The High Failure Rate of Second and Third Marriages

19 08 2012

Statistics show that in the U.S. 50% percent of first marriages, 67% of second, and 73% of third marriages end in divorce. What are the reasons for this progressive increase in divorce rates?
Theories abound. One common explanation is that a significant number of people enter a second or marriage ‘on the rebound’ of a first or second divorce. Often the people concerned are desperate; they do not allow sufficient time to recover from their divorce and to get their priorities straight before taking their vows again. In which case, they enter their next marriage for the wrong reasons, not having internalized the lessons of their past experience. They are liable to repeat their mistakes, making them susceptible to similar conflicts and marriage breakup follows.
Another reason might be that individuals in second and third marriages know divorce is manageable and is not necessarily a tragedy. They have handled it once, so they will handle it again. They may even recognize the warning signs earlier than they did first time round and are quicker to react, more determined to minimize the agony.
The growing financial independence of women is thought to be one of the reasons for the significant increase in the incidence of divorce in first marriages during recent decades. As individuals get older, they generally become more financially stable and feel more independent. It is, therefore, reasonable to assume that the greater economic self-sufficiency gained with age adversely affects second and third marriages even more than it does first marriages.
However, I believe that the prime factor affecting the breakup of second and third marriages is that there is less glue holding the marriage together: children, family. Parent-child relationships can be a source of conflict in some marriages, but overall children act as a stabilizing factor in marriages and when children are absent the marriage is prone to be rocked by minor storms.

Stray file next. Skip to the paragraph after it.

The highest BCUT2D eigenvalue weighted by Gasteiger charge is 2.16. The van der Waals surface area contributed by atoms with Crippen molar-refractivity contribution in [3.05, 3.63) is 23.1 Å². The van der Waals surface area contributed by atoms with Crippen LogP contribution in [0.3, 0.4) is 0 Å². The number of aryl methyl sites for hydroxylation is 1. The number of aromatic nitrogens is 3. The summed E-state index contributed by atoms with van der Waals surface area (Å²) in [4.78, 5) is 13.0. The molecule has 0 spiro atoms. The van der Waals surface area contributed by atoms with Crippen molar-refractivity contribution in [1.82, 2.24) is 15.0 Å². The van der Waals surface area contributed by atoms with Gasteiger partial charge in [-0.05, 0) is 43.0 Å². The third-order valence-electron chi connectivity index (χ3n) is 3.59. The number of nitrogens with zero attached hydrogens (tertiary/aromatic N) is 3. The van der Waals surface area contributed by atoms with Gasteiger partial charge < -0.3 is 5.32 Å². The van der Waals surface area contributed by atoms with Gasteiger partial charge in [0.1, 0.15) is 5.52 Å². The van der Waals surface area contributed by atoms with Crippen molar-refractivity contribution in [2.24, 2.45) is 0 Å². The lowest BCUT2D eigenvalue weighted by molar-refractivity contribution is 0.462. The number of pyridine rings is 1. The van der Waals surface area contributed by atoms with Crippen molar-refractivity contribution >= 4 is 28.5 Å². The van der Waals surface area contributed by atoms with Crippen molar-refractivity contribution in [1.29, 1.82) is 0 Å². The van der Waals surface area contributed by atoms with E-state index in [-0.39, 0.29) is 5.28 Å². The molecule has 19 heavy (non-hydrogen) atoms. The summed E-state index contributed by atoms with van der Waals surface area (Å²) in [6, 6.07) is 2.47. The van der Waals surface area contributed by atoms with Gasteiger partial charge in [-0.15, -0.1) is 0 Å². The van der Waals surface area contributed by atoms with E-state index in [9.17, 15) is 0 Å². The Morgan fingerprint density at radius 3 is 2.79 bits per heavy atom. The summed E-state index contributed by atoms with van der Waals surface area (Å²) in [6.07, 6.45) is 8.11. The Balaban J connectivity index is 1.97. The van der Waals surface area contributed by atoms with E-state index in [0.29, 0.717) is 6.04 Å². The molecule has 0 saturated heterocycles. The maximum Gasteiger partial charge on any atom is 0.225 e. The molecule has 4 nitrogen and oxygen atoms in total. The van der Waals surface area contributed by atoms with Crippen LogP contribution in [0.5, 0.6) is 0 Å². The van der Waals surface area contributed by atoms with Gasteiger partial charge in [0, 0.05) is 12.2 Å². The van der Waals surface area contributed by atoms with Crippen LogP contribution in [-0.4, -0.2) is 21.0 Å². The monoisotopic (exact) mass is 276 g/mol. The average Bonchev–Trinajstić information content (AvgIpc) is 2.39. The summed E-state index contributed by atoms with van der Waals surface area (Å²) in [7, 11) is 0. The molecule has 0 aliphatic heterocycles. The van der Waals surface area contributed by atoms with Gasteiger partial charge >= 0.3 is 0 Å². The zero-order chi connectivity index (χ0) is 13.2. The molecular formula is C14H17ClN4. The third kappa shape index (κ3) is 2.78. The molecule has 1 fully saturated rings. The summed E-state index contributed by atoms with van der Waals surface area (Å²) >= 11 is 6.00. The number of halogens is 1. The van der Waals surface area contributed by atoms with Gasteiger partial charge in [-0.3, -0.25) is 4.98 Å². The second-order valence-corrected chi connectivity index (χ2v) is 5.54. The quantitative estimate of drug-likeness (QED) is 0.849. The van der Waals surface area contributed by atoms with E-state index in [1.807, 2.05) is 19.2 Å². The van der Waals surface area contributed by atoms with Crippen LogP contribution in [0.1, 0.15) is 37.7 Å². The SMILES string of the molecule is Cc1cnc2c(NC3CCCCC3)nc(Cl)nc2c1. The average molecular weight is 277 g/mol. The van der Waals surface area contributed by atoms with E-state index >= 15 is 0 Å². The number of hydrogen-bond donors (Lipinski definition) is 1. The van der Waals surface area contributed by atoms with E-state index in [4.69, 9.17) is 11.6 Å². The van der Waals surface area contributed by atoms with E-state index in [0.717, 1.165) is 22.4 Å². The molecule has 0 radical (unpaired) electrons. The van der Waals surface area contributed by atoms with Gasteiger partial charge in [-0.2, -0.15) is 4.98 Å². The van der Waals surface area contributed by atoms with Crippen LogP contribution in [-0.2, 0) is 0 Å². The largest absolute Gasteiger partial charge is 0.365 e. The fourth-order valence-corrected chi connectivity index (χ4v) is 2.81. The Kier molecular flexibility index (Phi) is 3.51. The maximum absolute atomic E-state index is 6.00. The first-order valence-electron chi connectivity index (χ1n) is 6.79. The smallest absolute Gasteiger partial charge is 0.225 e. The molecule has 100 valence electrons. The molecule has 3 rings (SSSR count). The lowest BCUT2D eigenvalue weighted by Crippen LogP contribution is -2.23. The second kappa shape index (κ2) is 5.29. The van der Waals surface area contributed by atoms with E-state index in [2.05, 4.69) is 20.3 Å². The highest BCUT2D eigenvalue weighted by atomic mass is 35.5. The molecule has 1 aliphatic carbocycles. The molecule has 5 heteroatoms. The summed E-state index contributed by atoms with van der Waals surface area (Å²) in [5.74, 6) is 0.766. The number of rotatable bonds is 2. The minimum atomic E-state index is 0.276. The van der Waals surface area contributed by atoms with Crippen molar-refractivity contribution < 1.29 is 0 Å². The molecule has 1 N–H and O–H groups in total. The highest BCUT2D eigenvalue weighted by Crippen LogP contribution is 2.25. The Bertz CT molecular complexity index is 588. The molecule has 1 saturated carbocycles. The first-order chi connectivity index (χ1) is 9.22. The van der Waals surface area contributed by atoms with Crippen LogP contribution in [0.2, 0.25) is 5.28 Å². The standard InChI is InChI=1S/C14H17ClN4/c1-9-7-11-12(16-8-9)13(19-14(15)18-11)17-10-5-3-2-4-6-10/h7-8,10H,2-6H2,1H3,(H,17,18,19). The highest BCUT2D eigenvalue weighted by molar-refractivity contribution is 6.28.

Because the great majority of children born to married couples are born during their first marriage, when the parents are up to about thirty five years old, most couples in a second marriage do not have common children to bind them together. Conversely, not having shared responsibility for kids means it’s easier to leave when you are going through a rough patch. Perhaps ‘for the sake of the kids’ is not reason enough the stay together, though it can sometimes save a relationship.
In addition, because the couple does not have children in common, the element of family is not as central in second and third marriages. Consequently, the desire to ‘preserve the family’ is not a strong stabilizing factor. For the couple there is less at stake in allowing the marriage to collapse. This reduced importance of the family in second and third marriages may also explain why the couples concerned are said to be less ‘committed’ than those in first marriages.
Ironically, the presence of children in second and third marriages, if they are from previous marriages, can cause problems and lead to tension. Having to adjust to your spouse’s children and his/her relationship with them is often difficult for couples. Inevitably rivalries and arguments arise, making this a constant area of conflict. In these cases the children can be a destabilizing factor in a second or third marriage.
Generally speaking, relationships become increasingly tangled and complicated with subsequent marriages, as more and more individuals join the ever-expanding family. On a day-to-day level, maintaining those relationships is not easy and frequently generates animosities all round.
Clearly there are many people who learn the lessons of their first divorce and move on to happy, long second marriages. But all the evidence suggests that it gets harder and harder to keep the show on the road as you move onto the next marriage. It is this trend that is reflected in the divorce statistics.

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